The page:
by NativeRemedies on July 9th, 2010 at 7:00 am
Recently I’ve had the opportunity to dog sit for a friend of mine; so far it’s been great and a lot of fun, but I can imagine if the “house rules” hadn’t been laid out for me, I wouldn’t be having such a great time. Pet sitting can be challenging, and based on the arrangements, there can be a few headaches.
Whether you are the owner who needs the service or you are the one providing it, it is important for both parties involved to do their homework. Communication is your best friend when it comes to pet sitting; for sitters, when the owner is away, the pet can’t tell you when they need to go to the bathroom, and for owners, if the rules are laid out for sitters to follow before you leave, there is less for you to worry about on your vacation.
For the Sitter
First and foremost, make sure you are up for the job. Taking care of someone pet is no easy task. You will need to make sure there are no conflicts with your schedule during the sitting. If you have to go to work, ask the owner how long he or she has been away from home during the day- this will give you a great indication of any lifestyle conflicts. Just think, if the longest the animal has ever waited to go outside is 8 hours and you work 9, there is a good indication you aren’t right for the job.
If schedules work out, the next step is to make sure the pet actually likes you. You should get acquainted with Fluffy or Fido at least 2 weeks before the owner needs to leave; if the animal doesn’t like you or you don’t like it, the owner has enough time to fill your spot.
Another great question to ask is if the pet has any medical issues. Asking the owner about their pet’s medical history will help you to determine whether or not you are right for the mission. Sometimes animals can get nervous bellies while their owners are away, so dealing with intestinal issues should be expected; however, if the pet needs a shot everyday or has a debilitating disease, this is something you will either need to be prepared for, or walk away from.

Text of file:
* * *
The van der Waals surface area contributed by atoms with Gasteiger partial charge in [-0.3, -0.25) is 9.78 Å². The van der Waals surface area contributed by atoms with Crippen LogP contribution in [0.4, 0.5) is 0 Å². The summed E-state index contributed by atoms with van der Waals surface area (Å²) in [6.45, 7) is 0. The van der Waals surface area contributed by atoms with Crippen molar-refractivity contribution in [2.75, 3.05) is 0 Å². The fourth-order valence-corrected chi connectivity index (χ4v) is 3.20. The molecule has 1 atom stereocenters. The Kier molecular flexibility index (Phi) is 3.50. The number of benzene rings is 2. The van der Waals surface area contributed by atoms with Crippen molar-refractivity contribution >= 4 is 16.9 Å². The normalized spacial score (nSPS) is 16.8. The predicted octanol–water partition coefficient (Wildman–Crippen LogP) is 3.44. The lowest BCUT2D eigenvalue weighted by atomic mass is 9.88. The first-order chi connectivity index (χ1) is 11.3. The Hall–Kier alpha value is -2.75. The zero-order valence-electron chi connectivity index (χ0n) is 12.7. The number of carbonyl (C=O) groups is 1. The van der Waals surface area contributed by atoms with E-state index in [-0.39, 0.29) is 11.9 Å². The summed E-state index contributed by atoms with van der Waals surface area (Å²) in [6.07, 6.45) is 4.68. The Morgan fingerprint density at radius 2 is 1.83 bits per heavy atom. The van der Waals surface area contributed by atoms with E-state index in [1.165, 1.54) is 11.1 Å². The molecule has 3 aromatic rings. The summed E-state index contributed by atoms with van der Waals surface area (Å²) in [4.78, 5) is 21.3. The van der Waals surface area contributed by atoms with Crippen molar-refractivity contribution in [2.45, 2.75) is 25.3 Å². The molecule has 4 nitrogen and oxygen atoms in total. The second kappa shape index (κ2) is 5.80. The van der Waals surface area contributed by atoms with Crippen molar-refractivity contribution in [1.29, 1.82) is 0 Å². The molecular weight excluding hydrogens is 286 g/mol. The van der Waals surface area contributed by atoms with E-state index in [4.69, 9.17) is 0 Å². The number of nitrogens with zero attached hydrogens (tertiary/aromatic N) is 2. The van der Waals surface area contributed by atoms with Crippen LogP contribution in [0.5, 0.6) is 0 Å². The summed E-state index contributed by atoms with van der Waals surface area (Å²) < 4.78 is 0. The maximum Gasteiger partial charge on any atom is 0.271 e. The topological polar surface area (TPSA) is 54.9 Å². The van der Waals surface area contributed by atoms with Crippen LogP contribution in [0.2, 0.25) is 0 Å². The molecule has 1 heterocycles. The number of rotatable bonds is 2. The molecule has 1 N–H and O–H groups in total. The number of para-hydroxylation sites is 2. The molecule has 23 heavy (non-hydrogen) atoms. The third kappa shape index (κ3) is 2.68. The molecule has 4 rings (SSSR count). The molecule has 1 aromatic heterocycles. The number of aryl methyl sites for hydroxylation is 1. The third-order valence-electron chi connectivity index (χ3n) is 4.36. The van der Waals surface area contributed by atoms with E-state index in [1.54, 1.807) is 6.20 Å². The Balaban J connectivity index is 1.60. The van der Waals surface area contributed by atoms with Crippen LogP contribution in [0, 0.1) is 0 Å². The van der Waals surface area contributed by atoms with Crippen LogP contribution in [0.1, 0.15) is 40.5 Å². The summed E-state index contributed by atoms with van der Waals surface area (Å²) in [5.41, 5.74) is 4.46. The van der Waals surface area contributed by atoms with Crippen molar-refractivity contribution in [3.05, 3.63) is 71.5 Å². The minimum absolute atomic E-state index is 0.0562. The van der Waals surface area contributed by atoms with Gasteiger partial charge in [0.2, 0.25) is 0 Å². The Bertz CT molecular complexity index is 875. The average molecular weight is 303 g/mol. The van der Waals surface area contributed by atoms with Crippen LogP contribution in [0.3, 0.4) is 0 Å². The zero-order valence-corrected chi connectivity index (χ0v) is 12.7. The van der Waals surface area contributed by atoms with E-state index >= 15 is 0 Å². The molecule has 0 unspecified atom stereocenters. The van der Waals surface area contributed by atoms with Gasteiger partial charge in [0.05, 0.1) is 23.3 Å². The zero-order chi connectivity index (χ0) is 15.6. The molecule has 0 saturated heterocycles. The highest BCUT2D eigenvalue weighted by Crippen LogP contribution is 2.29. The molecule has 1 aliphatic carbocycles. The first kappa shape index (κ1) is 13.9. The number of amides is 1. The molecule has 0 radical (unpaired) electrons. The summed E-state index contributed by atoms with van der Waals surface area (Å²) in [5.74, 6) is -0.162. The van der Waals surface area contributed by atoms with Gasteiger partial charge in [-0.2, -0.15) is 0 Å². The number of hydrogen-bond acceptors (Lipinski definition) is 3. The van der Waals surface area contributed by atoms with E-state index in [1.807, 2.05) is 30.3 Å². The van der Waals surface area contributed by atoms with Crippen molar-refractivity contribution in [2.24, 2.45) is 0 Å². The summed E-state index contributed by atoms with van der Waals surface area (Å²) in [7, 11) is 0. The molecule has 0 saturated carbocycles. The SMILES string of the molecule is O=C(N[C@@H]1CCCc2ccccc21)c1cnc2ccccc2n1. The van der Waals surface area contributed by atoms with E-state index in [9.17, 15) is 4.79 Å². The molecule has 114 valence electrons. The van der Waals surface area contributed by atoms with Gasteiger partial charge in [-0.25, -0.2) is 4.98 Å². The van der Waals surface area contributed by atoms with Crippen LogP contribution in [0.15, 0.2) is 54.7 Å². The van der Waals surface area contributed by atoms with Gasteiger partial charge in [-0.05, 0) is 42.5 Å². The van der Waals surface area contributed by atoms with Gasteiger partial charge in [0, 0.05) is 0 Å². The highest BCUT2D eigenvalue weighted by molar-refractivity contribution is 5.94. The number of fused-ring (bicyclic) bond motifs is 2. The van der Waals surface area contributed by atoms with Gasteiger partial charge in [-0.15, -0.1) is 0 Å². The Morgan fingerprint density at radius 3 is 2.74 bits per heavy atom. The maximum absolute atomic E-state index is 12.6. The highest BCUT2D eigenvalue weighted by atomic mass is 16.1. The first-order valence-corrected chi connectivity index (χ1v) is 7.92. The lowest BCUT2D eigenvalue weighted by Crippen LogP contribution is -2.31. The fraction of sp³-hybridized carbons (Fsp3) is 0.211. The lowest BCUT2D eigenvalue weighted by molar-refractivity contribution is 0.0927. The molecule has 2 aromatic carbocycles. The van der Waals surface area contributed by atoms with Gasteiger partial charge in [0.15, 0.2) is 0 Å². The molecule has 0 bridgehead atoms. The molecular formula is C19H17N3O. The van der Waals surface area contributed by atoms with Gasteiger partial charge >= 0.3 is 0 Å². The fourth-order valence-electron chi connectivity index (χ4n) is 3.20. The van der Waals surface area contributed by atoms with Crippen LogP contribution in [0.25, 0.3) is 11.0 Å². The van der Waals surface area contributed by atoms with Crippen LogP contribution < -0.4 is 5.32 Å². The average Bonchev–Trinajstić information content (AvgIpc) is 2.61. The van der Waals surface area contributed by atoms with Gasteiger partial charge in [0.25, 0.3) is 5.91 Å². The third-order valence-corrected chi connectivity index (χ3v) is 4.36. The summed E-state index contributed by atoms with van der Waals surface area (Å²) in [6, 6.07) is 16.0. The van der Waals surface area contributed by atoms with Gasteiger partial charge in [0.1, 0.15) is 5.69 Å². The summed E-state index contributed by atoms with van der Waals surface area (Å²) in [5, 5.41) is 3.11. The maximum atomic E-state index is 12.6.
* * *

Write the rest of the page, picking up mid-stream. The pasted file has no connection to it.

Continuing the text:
For the Owner
It’s a big leap for you to leave your fur-baby with someone, but as long as your ducks are in a row, it should be non-stressful. First you need to determine whether or not you want the sitter to live in your home or not. This can be a daunting question, especially if you don’t know the person too well.
Sometimes asking a friend to do the favor is the way to go, but when they aren’t available you will need to call a pet sitting service. Sometimes a service can come to your home 3 times a day to walk, play and feed your pets; otherwise you will drop your pet off at his or her home for the entire time you are away.
If you do choose to either have someone live in your home, or come to your home for activity time, make sure you set some rules. Write down what appliances your guest can use, and even what temperature the A/C should be set. Also, make sure to include the rules for the visitors of your guest. If you are gone for an extended period of time, not allowing a guest or two may not work, but you can be explicit as to whom it is, and what time they should leave.
Leave a list with all information you deem pertinent such as the vet’s number, a number where you will be, and even the number of a trusted friend who can make a decision in your absence in the case of an emergency. The list should also include the directions to the veterinary office, and the after-hours care phone number.
The bottom line is pet sitting does not have to be stressful! Being prepared (both sitter and owner), is the best asset you can have.
PetCalm™ is a homeopathic remedy that soothes fear and nervousness during stressful situations or everyday disturbances.